Federal Reserve Chair Janet Yellen called for moderation in monetary policy in a major speech on Friday as the economy continued to show signs of a slow but steady recovery.
Speaking from Jackson Hole, Wyoming, the central banker hailed a falling unemployment rate and improving payroll figures but held back from calling it significant enough process to notch up still-low interest rates.
"These developments are encouraging, but it speaks to the depth of the damage that, five years after the end of the recession, the labor market has yet to fully recover," Yellen said.
Employment was high on the agenda as something the Fed chair indicated would determine whether the central bank decides to move on interest rates in the near future.
She said the Federal Open Market Committee plans to continue easing asset purchases toward suspension in October but only with a "wide range" of measurable information available that showed stability in the economy.
Under the larger Federal Reserve, the influential Federal Open Market Committee helms open-market activities like the purchase and sale of Treasury securities.
Recent minutes showed the committee continues to see inflation running "persistently below 2 percent," enough to back measures like the widely anticipated hike in federal interest rates, kept artificially low since the Great Recession.
The committee pledged in July that it would add mortgage-backed security holdings at $10 billion per month, a notch down from $15 billion per month.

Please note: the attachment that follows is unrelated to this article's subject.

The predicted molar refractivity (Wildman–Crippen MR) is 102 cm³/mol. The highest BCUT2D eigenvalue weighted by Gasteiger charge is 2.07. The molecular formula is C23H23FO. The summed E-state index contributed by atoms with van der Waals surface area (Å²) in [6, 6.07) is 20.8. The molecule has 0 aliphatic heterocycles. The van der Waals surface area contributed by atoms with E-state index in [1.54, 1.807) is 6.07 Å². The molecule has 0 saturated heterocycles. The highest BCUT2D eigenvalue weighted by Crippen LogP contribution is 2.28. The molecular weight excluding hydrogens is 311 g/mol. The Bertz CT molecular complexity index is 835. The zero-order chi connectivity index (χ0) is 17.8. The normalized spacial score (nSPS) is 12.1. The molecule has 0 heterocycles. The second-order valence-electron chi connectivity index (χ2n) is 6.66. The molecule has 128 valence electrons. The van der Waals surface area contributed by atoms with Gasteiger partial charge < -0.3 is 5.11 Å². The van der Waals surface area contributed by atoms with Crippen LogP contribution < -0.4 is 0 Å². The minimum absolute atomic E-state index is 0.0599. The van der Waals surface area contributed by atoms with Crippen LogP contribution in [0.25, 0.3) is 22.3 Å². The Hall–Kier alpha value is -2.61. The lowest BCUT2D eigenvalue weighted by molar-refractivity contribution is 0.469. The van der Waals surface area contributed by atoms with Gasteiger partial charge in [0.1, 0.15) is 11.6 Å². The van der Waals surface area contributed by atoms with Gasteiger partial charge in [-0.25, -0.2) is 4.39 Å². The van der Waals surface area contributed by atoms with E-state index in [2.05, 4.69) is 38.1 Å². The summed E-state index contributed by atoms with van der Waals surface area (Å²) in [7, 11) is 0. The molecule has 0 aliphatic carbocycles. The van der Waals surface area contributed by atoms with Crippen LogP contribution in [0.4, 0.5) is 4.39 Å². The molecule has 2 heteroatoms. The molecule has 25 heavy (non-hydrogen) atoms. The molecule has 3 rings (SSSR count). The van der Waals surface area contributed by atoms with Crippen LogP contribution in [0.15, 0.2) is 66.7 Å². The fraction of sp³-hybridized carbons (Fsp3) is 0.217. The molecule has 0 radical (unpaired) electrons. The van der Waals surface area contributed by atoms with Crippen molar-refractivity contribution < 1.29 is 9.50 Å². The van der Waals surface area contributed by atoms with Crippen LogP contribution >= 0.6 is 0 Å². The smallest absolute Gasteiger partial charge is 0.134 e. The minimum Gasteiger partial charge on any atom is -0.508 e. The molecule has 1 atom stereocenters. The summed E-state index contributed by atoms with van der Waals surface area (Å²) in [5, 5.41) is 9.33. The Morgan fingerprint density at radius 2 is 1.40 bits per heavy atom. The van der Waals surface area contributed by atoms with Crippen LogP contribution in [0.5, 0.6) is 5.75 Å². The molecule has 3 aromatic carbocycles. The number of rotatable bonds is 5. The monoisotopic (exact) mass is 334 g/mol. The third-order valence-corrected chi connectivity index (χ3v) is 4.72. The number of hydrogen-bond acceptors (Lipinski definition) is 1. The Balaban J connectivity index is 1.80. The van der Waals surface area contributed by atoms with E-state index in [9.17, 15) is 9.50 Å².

Longer-term Treasuries would meanwhile roll in at $15 billion each month rather than $20 billion, with the committee expecting that increased security holdings will exert "downward pressure" on interest rates and buttress mortgage markets.
Paul Dales, a senior U.S. economist with Capital Economics, said Yellen's address on Friday was far from a seismic event in how she felt about interest rates.
If the committee's July minutes "suggested that the Fed had taken two steps closer to raising interest rates, then today's speech ... could be interpreted as it taking one step back," he said in analysis offered on Friday.
His firm projected that the simple arithmetic of votes from other committee members would likely outnumber and compel the Fed chair to hike interest rates in March next year.
"Put simply, she continues to believe there is more slack in the [labor] market than the unemployment rate suggests," Dales added.